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    Researchers Plan Trip to the Ozone Layer Hole

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    Geo Beats

    by Geo Beats

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    Researchers are reportedly planning to take a glider aircraft up to the hole in the ozone layer, which is at such a high altitude that airplanes cannot reach it.

    Researchers are reportedly planning to take a glider aircraft up to the hole in the ozone layer, which is at such a high altitude that airplanes cannot reach it.



    The glider aircraft, known as Perlan II will cost around 7 and a half million dollars when it is completed and ready for its planned departure date in August of 2015.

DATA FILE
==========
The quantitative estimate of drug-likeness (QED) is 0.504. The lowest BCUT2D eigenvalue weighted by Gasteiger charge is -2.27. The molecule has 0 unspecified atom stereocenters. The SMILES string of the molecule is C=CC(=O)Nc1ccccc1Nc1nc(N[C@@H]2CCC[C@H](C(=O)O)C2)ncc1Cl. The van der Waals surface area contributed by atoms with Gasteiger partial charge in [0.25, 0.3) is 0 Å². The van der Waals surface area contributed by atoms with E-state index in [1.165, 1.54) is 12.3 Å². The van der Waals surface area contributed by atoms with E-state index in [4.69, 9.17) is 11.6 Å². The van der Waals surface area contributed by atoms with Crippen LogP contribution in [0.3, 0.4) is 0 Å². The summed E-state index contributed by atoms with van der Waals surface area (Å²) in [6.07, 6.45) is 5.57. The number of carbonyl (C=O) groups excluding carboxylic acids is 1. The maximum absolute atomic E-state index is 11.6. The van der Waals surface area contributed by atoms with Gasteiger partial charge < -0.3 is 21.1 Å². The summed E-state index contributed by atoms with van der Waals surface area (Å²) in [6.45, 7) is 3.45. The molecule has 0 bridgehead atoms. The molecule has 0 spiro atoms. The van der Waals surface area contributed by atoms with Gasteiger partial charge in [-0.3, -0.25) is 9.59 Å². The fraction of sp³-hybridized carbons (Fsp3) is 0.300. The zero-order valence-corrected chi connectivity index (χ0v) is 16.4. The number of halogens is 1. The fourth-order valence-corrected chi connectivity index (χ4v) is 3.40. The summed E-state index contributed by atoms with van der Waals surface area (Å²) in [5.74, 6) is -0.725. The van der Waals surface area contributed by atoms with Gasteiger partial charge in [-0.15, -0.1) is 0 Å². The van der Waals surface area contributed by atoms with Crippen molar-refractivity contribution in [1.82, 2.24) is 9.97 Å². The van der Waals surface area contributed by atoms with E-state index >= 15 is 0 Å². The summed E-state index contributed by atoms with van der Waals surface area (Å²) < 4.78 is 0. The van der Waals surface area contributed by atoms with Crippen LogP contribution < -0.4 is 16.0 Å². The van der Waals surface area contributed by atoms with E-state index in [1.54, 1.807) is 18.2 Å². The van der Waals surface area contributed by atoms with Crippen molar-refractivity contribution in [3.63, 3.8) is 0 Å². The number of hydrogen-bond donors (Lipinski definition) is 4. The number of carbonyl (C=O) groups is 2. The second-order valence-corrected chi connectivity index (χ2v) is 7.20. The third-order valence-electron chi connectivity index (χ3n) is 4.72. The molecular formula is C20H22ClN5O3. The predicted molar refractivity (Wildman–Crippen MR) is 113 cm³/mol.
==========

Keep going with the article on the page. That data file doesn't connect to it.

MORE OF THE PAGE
It will fly in Argentina, where powerful winds from the Pacific Ocean meet the Andes Mountains and create a standing wave of wind with updrafts that can reach speeds of 30 feet per second.



    Scientific instruments will be used to take measurements for atmospheric research.



    They are also trying to set a new record for the highest altitude reached by a glider, at around 90 thousand feet.



    The record was previously set by Perlan I at over 50 thousand feet back in 2006.



    There are many challenges that surround the high altitude glider flight including air pressure, speed, and dangerously low oxygen levels for the pilots who will be placed in the fuselage of the aircraft that has a diameter of only 36 inches.